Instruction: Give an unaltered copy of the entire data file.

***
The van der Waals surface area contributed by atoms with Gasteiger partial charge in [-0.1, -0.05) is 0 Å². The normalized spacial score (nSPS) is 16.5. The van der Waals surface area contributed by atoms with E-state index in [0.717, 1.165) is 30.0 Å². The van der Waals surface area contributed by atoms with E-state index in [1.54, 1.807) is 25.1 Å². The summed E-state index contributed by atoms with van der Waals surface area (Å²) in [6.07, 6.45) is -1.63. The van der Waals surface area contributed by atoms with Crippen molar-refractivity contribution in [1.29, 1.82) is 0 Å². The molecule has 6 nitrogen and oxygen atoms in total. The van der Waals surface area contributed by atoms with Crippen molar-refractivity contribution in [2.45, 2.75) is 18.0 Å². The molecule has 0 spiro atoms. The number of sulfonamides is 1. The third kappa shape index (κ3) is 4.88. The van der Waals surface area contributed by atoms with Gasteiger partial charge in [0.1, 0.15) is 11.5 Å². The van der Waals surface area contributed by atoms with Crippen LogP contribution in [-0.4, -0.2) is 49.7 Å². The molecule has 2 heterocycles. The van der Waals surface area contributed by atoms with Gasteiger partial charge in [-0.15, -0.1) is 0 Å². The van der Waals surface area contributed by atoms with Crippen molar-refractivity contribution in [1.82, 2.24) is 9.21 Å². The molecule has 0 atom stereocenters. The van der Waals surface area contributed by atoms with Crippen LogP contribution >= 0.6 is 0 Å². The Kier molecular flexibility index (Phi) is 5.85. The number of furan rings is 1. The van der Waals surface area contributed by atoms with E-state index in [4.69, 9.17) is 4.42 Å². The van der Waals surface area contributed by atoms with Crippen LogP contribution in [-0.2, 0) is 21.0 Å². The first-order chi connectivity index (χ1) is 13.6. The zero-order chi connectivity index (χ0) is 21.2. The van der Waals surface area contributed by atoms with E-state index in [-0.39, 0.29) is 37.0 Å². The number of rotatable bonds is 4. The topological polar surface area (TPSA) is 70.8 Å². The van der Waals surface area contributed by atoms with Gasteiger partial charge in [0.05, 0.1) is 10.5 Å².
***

The van der Waals surface area contributed by atoms with Gasteiger partial charge in [-0.1, -0.05) is 0 Å². The normalized spacial score (nSPS) is 16.5. The van der Waals surface area contributed by atoms with E-state index in [0.717, 1.165) is 30.0 Å². The van der Waals surface area contributed by atoms with E-state index in [1.54, 1.807) is 25.1 Å². The summed E-state index contributed by atoms with van der Waals surface area (Å²) in [6.07, 6.45) is -1.63. The van der Waals surface area contributed by atoms with Crippen molar-refractivity contribution in [1.29, 1.82) is 0 Å². The molecule has 6 nitrogen and oxygen atoms in total. The van der Waals surface area contributed by atoms with Crippen molar-refractivity contribution in [2.45, 2.75) is 18.0 Å². The molecule has 0 spiro atoms. The number of sulfonamides is 1. The third kappa shape index (κ3) is 4.88. The van der Waals surface area contributed by atoms with Gasteiger partial charge in [0.1, 0.15) is 11.5 Å². The van der Waals surface area contributed by atoms with Crippen LogP contribution in [-0.4, -0.2) is 49.7 Å². The molecule has 2 heterocycles. The van der Waals surface area contributed by atoms with Gasteiger partial charge in [-0.15, -0.1) is 0 Å². The van der Waals surface area contributed by atoms with Crippen molar-refractivity contribution in [1.82, 2.24) is 9.21 Å². The molecule has 0 atom stereocenters. The van der Waals surface area contributed by atoms with Crippen LogP contribution >= 0.6 is 0 Å². The Kier molecular flexibility index (Phi) is 5.85. The number of furan rings is 1. The van der Waals surface area contributed by atoms with E-state index in [4.69, 9.17) is 4.42 Å². The van der Waals surface area contributed by atoms with Crippen LogP contribution in [-0.2, 0) is 21.0 Å². The first-order chi connectivity index (χ1) is 13.6. The zero-order chi connectivity index (χ0) is 21.2. The van der Waals surface area contributed by atoms with E-state index in [-0.39, 0.29) is 37.0 Å². The number of rotatable bonds is 4. The topological polar surface area (TPSA) is 70.8 Å². The van der Waals surface area contributed by atoms with Gasteiger partial charge in [0.05, 0.1) is 10.5 Å².